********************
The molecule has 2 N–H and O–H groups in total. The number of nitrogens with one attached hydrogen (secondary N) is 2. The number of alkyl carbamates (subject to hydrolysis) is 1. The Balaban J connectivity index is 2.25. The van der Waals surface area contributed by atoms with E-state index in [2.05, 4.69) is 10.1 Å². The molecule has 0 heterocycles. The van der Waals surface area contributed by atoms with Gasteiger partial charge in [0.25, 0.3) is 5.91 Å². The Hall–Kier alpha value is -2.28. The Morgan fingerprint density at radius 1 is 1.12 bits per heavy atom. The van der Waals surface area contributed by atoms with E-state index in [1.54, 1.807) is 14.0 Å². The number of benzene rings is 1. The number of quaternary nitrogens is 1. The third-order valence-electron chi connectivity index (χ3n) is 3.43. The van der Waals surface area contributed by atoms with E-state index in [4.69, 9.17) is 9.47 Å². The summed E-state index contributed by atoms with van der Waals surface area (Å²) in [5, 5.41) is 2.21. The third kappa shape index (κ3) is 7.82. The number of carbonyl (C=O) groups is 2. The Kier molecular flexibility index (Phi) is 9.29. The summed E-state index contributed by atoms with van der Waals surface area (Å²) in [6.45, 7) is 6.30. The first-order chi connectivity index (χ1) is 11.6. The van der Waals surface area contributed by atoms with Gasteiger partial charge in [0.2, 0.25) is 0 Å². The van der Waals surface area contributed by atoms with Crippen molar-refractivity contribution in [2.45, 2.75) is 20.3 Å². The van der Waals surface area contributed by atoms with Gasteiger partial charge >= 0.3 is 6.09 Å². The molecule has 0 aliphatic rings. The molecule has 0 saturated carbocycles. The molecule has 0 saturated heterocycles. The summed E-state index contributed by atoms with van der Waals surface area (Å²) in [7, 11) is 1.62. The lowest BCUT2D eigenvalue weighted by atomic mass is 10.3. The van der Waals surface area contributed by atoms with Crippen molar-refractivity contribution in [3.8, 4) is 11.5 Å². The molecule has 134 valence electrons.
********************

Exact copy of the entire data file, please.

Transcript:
The molecule has 2 N–H and O–H groups in total. The number of nitrogens with one attached hydrogen (secondary N) is 2. The number of alkyl carbamates (subject to hydrolysis) is 1. The Balaban J connectivity index is 2.25. The van der Waals surface area contributed by atoms with E-state index in [2.05, 4.69) is 10.1 Å². The molecule has 0 heterocycles. The van der Waals surface area contributed by atoms with Gasteiger partial charge in [0.25, 0.3) is 5.91 Å². The Hall–Kier alpha value is -2.28. The Morgan fingerprint density at radius 1 is 1.12 bits per heavy atom. The van der Waals surface area contributed by atoms with E-state index in [1.54, 1.807) is 14.0 Å². The number of benzene rings is 1. The number of quaternary nitrogens is 1. The third-order valence-electron chi connectivity index (χ3n) is 3.43. The van der Waals surface area contributed by atoms with E-state index in [4.69, 9.17) is 9.47 Å². The summed E-state index contributed by atoms with van der Waals surface area (Å²) in [5, 5.41) is 2.21. The third kappa shape index (κ3) is 7.82. The number of carbonyl (C=O) groups is 2. The Kier molecular flexibility index (Phi) is 9.29. The summed E-state index contributed by atoms with van der Waals surface area (Å²) in [6.45, 7) is 6.30. The first-order chi connectivity index (χ1) is 11.6. The van der Waals surface area contributed by atoms with Gasteiger partial charge in [0.2, 0.25) is 0 Å². The van der Waals surface area contributed by atoms with Crippen molar-refractivity contribution in [2.45, 2.75) is 20.3 Å². The van der Waals surface area contributed by atoms with Gasteiger partial charge >= 0.3 is 6.09 Å². The molecule has 0 aliphatic rings. The molecule has 0 saturated carbocycles. The molecule has 0 saturated heterocycles. The summed E-state index contributed by atoms with van der Waals surface area (Å²) in [7, 11) is 1.62. The lowest BCUT2D eigenvalue weighted by atomic mass is 10.3. The van der Waals surface area contributed by atoms with Crippen molar-refractivity contribution in [3.8, 4) is 11.5 Å². The molecule has 134 valence electrons.